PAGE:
About the Campaign
by Caroline Smith
Since Leo's tragic death, the intrinsic buoyancy of boats has been a constantly discussed topic on the rec.sport.rowing news group. People from all over the world, and from all walks of life, are in no doubt that it's time that something was done to make sure boats have sufficient buoyancy to support the weight of the crew should the boat be swamped.
Everyone wanted to do something to help, but no-one was quite sure what difference they could make on their own. Leo's parents have continued with their crusade, through nigh on every available channel. Progress is slow, but together we are all making a difference.
I was coxing Leo's boat the day of the accident, and have felt for a long time that there should be some way in which I could help. Something I could be doing to stop it happening to anyone else. So I wrote this website and began this campaign. Like Leo's parents, I am determined that his death should not be in vain. If this campaign leads to even just one life being saved, it will be worth it.
The ultimate reason for sufficient inherent buoyancy is simply that the crew should never have to leave the boat in circumstances where it would be the safest place to stay- like a swamping incident in adverse weather conditions.
Everyone takes risks every day, but these are reasonable risks- ones we can justify. Of course this is different for everyone. Some people won't go sculling without a pouch lifejacket in case they capsize and can't get back in the boat, whereas some people like to cross busy roads in really silly places when there's a pedestrian crossing less than 50m away. Risk is a very individual thing, and it gets complicated when more than one person is involved. As part of my job as OURC Secretary in 2000-01, I spent a lot of time writing risk assessments for regattas. They're big, and they're scary. The best any of us can do in any circumstance is to minimise a risk so that it is reasonable.
I now believe that rowing in an eight with no buoyancy compartments, other than those under the canvases, on water that I am not familiar with and where I am unsure of the safety provision is not a reasonable risk, and one I will not take. I will willingly cox our college first VIII Sims with no under-seat buoyancy on the stretches of river where we train in Oxford. The river is fairly shallow for the most part, and there are always enough people around that we could be helped very fast if needs be. Also, the river is such that large waves are unlikely to ever occur, and narrow enough that we could always get to the bank before being swamped. However, I would not cox this boat on the Tideway. I would rather sacrifice lightness and use the 2nd VIII Janousek.
I will admit I am scared of waves. Who wouldn't be after what I, and the other members of my crew, went through in Spain? But after a rough outing on the Tideway where stroke was petrified by the waves breaking over three's rigger and her back, I know I am perfectly safe in our Janousek IV+.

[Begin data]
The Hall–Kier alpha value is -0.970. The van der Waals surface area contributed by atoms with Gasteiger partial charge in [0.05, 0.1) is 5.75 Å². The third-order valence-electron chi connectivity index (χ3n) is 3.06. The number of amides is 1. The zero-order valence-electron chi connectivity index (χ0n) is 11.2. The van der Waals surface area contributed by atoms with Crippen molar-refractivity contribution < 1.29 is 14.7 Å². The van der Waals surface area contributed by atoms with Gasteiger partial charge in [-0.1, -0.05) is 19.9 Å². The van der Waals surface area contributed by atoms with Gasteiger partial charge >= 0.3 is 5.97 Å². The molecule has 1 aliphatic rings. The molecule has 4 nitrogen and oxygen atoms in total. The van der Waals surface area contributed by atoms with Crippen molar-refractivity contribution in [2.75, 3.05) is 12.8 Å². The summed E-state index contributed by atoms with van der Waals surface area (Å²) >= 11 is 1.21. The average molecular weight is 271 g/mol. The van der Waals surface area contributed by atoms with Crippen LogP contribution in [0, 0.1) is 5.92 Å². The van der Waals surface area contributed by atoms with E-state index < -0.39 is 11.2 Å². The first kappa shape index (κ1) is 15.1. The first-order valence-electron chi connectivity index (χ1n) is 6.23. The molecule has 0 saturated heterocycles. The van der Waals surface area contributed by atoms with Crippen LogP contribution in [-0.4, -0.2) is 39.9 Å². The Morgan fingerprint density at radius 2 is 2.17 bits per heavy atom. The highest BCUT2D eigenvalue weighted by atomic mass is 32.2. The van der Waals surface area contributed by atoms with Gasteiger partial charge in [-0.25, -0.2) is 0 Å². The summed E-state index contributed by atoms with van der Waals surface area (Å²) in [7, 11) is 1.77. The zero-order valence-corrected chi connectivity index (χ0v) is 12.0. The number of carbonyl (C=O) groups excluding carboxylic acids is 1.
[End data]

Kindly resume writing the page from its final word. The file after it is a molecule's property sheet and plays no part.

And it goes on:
Of course education has it's place with respect to accidents and rowing, but how many times have you learnt things, revised hard, and still forgotten the vital equation or quote as soon as you sit down at an exam desk? Education is very, very important, but by no means is it the be all and end all. Same goes for checking weather forecasts or whatever before an outing. They're not always right- they missed the hurricane in 1987 after all! Also, the stream strength indicator provided by the EA can be useful when deciding which crews to allow out- Oxford has a flag system directly based on this. In high stream conditions a novice crew which is not very strong, responsive or manoeuvrable is clearly going to experience difficulties, as is an inexperienced cox who does not know the characteristics of that piece of river, or how to read a river. But they provide no indications of the chance of running in to swamping conditions.
I have felt very, very much safer while coxing in high, fast conditions than I have while coxing the same crew in a low stream but with bad water and waves breaking over the sax board because I know I can predict what the stream will do, where it will go, and where I should steer to if I felt I was getting out of control. But I have no control over how big the next wave is going to be. Bad water's a very hard thing to predict most of the time, especially in circumstances where weather systems come and go very fast. We can't do anything about the weather, which is why it is imperative to have boats which will remain safe in any conditions which my be encountered.
All I can ask is that somehow, by whatever circuitous route you take to get there, everyone who reads this ends up at the same conclusion that a crew should never have to leave the boat in circumstances where it would be the safest place to stay, and the very obvious way to achieve this end is to ensure that the boat has sufficient buoyancy, be that through buying new boats with inbuilt buoyancy compartments under the seats, or adapting older boats.
As Jane Blockley said back in November 2001, "For your own future safety, please do all you can to press for a policy to make improved boat buoyancy compulsory. This doesn't have to happen overnight, but you have to start somewhere." Start by signing our online support form.